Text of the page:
CHEYENNE—Protestors had not been gathered long Monday before Gov. Mark Gordon descended the front steps of the State Capitol to speak with them.
State troopers wearing cloth face masks — a precaution against spreading COVID-19 that few in the crowd of more than 100 were taking — flanked the governor as he approached the group.
Gordon himself did not wear a mask, though the strings of one dangled from his pocket as he held up a prayer book. “What I’d love to do is ask you to pray with me for a little bit,” he said.
The gesture appeared to win the crowd’s goodwill for at least the length of the prayer. Then many of the protesters began to shout questions and demands at Gordon. The chief demand, echoed by protesters all over the nation this week, was that Gordon rescind orders closing some businesses and restricting gatherings.
“Why have you thrown a stumbling block in front of the people?” someone shouted from the crowd.
Gordon defended his approach, which has stopped short of the “stay-at-home” orders other governors have issued. “We have kept people working in this state,” he said.
“All jobs are essential,” someone yelled.
“I’m not sure when we get back to normal,” Gordon continued.
“Now,” a protestor shouted. “Today,” shouted another.
“I don’t want to lose my home,” a woman yelled.
“This economy is not going to last much longer,” yelled someone else.
“Let me ask you a question,” Gordon began, “65,000 people should die?”
“That’s not the truth,” a protestor yelled.
Gordon was referring to the oft-cited average annual death toll from the seasonal flu. COVID-19 skeptics have used the figure to argue that governmental response to the new virus is overblown, as did protesters on Monday.
“What you heard out there, and a lot of the mail I get, is people saying this is no more dangerous than the flu,” Gordon later told a reporter for the Washington Post.
“About 65,000 people die from that a year,” Gordon told the Post. “And they use that as a reason we shouldnʼt do anything. We should not be aiming for 65,000 more people to die. We should be aiming to respond to this.”
Protestors however were unreceptive to Gordon’s reasoning behind his orders to close in-house dining in restaurants, bars, theaters and gyms as well as his order banning gatherings of more than 10 people.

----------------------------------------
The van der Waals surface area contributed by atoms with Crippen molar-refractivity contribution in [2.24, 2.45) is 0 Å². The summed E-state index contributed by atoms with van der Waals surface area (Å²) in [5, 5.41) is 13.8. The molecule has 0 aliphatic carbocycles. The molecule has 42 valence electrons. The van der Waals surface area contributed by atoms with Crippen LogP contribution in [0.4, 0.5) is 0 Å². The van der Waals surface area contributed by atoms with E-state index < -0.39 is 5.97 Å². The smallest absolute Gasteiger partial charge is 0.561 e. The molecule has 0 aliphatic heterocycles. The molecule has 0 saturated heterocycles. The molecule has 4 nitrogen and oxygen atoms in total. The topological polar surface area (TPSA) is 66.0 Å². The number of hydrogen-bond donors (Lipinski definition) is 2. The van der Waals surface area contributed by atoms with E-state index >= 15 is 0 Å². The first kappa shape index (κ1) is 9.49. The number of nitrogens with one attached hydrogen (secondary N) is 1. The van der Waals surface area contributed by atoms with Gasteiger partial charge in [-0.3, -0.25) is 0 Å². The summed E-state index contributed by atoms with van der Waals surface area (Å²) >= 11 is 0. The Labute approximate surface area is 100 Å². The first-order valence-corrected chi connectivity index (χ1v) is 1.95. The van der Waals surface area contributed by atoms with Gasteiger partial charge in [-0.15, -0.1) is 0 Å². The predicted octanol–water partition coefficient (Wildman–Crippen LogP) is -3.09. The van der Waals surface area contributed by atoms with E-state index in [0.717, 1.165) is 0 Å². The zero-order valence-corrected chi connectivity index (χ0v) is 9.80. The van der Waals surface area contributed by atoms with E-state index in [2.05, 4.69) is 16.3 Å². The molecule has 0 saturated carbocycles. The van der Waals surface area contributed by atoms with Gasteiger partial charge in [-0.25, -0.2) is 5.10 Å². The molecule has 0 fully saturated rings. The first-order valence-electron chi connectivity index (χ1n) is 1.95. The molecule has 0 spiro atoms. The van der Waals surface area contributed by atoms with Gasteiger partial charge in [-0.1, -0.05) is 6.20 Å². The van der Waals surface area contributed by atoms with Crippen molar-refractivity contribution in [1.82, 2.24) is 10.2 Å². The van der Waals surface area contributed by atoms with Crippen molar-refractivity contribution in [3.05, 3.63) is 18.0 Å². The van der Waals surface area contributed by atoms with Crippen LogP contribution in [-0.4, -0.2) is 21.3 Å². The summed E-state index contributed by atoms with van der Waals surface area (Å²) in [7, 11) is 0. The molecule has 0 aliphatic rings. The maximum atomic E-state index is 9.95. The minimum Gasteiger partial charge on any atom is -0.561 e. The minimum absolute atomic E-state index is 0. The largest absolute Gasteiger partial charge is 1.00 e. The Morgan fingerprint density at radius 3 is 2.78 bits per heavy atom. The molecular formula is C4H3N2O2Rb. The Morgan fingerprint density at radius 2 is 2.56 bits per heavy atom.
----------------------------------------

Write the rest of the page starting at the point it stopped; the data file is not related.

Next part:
Though some of the protestors were galvanized by the economic impacts of such orders, many were anti-government activists before COVID-19.
“If we’re shutting down nonessential we should shut down this building too,” one protestor yelled at the governor, referring to the seat of Wyoming government.
Flags, signs and clothing associated with the Tea Party movement were widely present. Several of the protest’s organizers were connected to the 2016 presidential campaign of libertarian political Rand Paul, organizer Ocean Andrew told WyoFile. A few were regulars in Wyoming’s most conservative activism circles. Nationally, many recent protests against the public health orders and guidelines have ties to conservative groups including the Tea Party movement, according to The New York Times.
Andrew, a 26-year-old Laramie resident, said he did not consider the divide in public opinion over COVID-19 a partisan one. It’s not a left versus right divide, Ocean said, but instead a divide between “people who are scared and who like the government to step in and those who like to really hold fast to constitutional liberties.”
Polling data suggest that for now the group on the state house lawn was a vocal minority, not a popular uprising.
Surveys conducted by the University of Wyoming suggests that most state residents support the governor’s actions despite deep economic unease. In the most recent poll, published on April 16, nearly 40% of respondents said they or their immediate family members had lost a job or been laid off, and nearly 60% said they or their immediate family members had lost work or pay. More than three quarters — 75.3% — of respondents said they were “very concerned” about the pandemic’s economic impact.
Despite such concerns, the survey also found that a majority of the state is following and in many cases supporting the same health orders protesters violated Monday. Fully 82% of respondents support the order limiting public gatherings, for example. A large majority of people, 77%, said they were “avoiding physical contact with others, spending more time at home and not attending public gatherings.”
Popular sentiment aside, protesters Monday challenged Gordon’s authority to impose the health orders.
The state needs to “back off,” protestor Bob Ide told WyoFile. Ide works in commercial real estate in Casper, he said. He is the husband of Cathy Ide, who organized an earlier protest in that city and is statewide coordinator of the Wyoming Campaign for Liberty, a group associated with libertarian politician Ron Paul. Though Ide was not trying to “minimize” the virus’ threat, he said, he was protesting “to stand up for our Declaration of Rights and the Wyoming and the U.S. Constitution.”